I would think that you, as a socialist, would agree that the web hasn’t lived up to its supposed potential to improve knowledge, encourage democracy and bring people closer together. Instead it has become a tool for corporations, and it has increased the (class-based?) divide between those who are technologically savvy, and understand how to use the internet to get their business done, and those who are not comfortable with computers, but are forced to use them because it has almost replaced all other means of communicating with governments, corporations and people.

        Shizaru seems to be a reaction to this development. By limiting the functionality of the HTML document, it makes it hard for websites to be used in the way described above.

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          Yeah, I see the purpose and it’s reasonable. I’m mostly pissed off at the data science article and letting it overflow onto other things I guess. It just really irks me when people say “we are going to enforce our ideas of freedom and goodness on everyone no matter what they think because our ideas are right” and then get upset when one points out how much of a double-edged sword that is. Shizaru is the opposite, the user running it is enforcing those ideas only on themselves and the user can easily configure the preferences.

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            Okay, yeah, I get that.

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            The problem is why not just write content the way you prefer it? Unless you’re serving the content of others, making the server enforce some arbitrary rules seems silly.

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              Well, sometimes it’s good to arbitrarily restrict yourself – look at poetry or even diets, for example. I think it serves a purpose.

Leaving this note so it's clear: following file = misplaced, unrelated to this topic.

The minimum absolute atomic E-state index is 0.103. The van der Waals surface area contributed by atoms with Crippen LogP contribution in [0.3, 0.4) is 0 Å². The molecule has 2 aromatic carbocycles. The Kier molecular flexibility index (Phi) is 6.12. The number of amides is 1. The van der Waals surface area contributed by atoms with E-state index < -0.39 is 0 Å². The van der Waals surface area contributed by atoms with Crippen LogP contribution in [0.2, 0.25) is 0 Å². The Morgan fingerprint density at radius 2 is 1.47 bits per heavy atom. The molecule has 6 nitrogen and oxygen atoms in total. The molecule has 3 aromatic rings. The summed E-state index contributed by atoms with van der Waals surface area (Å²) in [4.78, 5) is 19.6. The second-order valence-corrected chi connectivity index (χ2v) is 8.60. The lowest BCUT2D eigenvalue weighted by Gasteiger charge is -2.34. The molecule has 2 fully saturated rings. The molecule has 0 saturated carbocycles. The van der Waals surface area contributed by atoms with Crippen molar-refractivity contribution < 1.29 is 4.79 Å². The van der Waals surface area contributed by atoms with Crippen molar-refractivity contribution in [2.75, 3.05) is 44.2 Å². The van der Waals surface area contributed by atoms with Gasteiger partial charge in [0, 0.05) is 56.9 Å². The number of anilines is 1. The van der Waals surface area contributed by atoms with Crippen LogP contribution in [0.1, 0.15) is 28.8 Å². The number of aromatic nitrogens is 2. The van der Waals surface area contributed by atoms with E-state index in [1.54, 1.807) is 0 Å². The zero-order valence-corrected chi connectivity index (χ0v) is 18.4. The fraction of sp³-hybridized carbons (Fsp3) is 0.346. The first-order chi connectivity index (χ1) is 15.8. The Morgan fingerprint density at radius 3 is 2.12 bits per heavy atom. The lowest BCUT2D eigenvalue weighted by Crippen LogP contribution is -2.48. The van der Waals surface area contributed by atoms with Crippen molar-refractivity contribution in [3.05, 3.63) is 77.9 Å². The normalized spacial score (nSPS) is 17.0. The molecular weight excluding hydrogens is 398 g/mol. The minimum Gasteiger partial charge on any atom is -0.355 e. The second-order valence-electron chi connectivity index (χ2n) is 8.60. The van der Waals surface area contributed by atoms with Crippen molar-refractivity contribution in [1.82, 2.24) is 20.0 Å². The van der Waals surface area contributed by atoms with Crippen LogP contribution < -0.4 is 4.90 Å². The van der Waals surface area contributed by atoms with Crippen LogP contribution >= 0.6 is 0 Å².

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          All I see is the headline. Am I missing something?

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            In FF, all I see is a blank yellow page

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              Some further investigation - it seems like the issue is the background image. Removing it lets the page render as expected. Perhaps set the background on the body, rather than on every element (you’re currently using the * selector)

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                Perhaps OP was trying to teach us a lesson on relying too much on new browsers… (although it renders ok in Chrome).

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              Do you not see the rest of the page? It’s a set of links, some about modern Gopher. I had considered posting the gopher links but that would be hard for some people to access.

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                Collections of links usually aren’t great to post, since it leads to digest spamming and is hard to discuss usefully. Maybe submit one or two of those links at a time and that would help.

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                  I’ll do that from now on, thanks.

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                  I imagined I was looking at a JS;DR scenario, where the title and links to more stuff rendered, but the actual meat didn’t until a script ran. In the absence of an opening paragraph that explained what the page was about, I assumed something was amiss.

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                    There’s a gopher proxy one could use.